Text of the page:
Pediatric Labial Adhesions

Pediatric Labial Adhesions



Labial adhesions occur when the inner vaginal lips – known as the labia minora – become stuck together. The area affected may be small or extensive.

Expanded overview

Young children between the ages of 3 months and 6 years are most affected by this condition – which develops in about one percent of all females. The condition affects an estimated one percent of all girls, generally between the ages of 3 months and 6 years.


Though the cause of labial adhesions is unknown, irritation or inflammation of the labia – possibly from wet diapers or certain soaps – may cause them to fuse together, as well as low levels of estrogen, which affects the skin cells.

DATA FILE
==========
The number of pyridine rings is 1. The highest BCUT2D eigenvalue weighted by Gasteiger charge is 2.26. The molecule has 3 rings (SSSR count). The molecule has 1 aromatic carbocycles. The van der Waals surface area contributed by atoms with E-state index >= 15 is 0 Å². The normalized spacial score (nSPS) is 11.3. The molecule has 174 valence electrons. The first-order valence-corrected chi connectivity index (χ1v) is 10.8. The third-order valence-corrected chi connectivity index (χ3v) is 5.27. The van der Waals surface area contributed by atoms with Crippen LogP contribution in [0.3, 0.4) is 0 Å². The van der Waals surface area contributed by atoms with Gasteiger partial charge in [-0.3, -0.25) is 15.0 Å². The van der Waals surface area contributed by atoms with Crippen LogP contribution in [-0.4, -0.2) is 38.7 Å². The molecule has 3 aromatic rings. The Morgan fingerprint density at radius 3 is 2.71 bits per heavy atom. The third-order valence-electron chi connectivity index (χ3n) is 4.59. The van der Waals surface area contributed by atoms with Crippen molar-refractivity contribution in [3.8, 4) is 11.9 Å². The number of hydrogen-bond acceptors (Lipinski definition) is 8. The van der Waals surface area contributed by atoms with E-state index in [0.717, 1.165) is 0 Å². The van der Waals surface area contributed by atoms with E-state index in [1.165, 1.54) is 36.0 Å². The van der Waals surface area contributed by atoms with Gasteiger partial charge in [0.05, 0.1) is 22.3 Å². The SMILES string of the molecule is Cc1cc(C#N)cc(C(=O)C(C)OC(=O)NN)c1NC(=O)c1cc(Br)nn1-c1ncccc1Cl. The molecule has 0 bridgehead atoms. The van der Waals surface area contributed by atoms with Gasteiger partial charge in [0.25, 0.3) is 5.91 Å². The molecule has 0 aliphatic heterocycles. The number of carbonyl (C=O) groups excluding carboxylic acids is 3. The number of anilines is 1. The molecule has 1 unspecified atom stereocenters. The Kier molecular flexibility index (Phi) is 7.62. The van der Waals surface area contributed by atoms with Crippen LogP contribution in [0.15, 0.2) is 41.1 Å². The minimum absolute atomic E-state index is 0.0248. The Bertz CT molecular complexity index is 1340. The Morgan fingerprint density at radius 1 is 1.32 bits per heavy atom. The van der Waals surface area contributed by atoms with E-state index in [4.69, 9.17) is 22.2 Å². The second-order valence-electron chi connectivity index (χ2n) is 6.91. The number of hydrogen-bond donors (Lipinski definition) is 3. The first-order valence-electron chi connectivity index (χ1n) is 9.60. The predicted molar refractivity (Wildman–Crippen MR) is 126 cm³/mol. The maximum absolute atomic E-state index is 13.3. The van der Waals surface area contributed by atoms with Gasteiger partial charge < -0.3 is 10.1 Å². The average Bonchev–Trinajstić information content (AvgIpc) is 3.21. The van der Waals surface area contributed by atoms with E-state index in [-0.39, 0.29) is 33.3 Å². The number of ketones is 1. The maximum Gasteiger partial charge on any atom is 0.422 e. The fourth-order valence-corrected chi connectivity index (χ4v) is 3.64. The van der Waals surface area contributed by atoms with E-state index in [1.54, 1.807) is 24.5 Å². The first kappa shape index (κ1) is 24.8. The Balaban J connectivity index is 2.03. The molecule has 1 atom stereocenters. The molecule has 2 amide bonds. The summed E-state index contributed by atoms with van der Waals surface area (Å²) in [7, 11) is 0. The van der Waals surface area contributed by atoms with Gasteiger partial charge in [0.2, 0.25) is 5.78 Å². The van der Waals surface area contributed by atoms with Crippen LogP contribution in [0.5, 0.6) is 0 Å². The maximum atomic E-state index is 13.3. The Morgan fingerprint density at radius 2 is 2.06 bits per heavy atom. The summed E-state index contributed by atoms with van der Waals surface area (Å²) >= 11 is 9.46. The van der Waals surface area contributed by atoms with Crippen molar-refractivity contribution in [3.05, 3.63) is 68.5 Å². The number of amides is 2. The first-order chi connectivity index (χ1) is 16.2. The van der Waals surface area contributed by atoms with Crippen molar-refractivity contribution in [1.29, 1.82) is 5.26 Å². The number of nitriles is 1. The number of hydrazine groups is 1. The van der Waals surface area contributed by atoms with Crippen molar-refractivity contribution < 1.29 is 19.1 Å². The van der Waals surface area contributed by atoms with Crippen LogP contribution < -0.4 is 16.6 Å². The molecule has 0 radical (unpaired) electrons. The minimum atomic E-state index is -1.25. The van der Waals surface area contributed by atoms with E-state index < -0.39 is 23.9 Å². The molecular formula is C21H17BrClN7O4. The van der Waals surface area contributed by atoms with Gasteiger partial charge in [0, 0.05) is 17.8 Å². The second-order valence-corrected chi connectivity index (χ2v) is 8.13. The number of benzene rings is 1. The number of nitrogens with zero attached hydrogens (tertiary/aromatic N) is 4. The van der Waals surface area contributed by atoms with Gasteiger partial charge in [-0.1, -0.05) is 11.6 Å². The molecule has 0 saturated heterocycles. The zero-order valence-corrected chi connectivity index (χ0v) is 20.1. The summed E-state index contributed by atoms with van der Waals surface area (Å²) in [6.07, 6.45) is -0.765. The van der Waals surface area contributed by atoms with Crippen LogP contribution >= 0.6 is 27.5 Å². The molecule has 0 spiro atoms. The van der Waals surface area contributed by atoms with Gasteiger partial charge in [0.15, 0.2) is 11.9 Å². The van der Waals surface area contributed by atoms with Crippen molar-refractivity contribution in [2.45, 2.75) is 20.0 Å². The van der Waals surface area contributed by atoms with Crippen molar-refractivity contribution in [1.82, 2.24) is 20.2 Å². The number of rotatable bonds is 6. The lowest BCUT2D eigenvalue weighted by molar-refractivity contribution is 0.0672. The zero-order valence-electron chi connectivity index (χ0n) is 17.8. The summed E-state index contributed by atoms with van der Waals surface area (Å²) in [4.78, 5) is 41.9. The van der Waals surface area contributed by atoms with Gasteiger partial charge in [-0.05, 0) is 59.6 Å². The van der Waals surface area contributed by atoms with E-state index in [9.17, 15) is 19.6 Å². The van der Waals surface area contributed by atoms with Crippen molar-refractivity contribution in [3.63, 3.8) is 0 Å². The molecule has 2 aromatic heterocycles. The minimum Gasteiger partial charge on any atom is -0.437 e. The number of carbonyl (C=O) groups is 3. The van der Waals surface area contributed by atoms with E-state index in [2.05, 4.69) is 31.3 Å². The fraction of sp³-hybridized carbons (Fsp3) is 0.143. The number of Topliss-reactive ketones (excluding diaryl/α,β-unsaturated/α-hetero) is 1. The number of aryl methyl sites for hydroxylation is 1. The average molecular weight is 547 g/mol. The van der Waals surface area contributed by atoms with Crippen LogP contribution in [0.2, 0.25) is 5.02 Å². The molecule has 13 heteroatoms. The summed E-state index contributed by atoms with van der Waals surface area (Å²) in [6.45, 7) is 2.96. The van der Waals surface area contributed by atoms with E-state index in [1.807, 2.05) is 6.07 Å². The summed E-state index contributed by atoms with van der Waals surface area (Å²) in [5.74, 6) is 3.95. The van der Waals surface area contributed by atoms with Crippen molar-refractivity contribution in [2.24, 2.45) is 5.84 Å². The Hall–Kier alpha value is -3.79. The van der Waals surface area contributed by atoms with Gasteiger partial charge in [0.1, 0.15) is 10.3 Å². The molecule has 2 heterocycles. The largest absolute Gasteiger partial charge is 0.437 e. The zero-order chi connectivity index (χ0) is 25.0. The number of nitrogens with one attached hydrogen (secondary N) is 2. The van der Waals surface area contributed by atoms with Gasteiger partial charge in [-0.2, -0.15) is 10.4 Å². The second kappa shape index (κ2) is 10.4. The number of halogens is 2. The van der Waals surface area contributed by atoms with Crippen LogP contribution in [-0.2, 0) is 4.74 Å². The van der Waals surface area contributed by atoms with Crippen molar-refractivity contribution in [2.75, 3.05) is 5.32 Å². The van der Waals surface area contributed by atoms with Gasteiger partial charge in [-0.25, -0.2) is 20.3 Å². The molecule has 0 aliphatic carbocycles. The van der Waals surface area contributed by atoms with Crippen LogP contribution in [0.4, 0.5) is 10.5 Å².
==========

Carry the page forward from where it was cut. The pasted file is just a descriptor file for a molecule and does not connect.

If your daughter  has a labial adhesion, she may also experience:

  • Urinary dribbling
  • Difficulty urinating or problems with urine leakage
  • Frequent bladder infections

Tests and Diagnosis

This condition may be discovered during a regular check-up and can be fully diagnosed through visual inspection.


  • For mild, asymptomatic cases – the condition may be left alone to resolve over time.
  • For moderate cases, in which the lower part of the vagina is covered, treatment may involve several weeks of mild ointment application and gentle separation.
  • For severe cases – in which the vaginal and/or urinary openings may be covered, your daughter’s doctor may prescribe an estrogen cream to dissolve the tissue. In rare cases, your daughter may need surgical separation.



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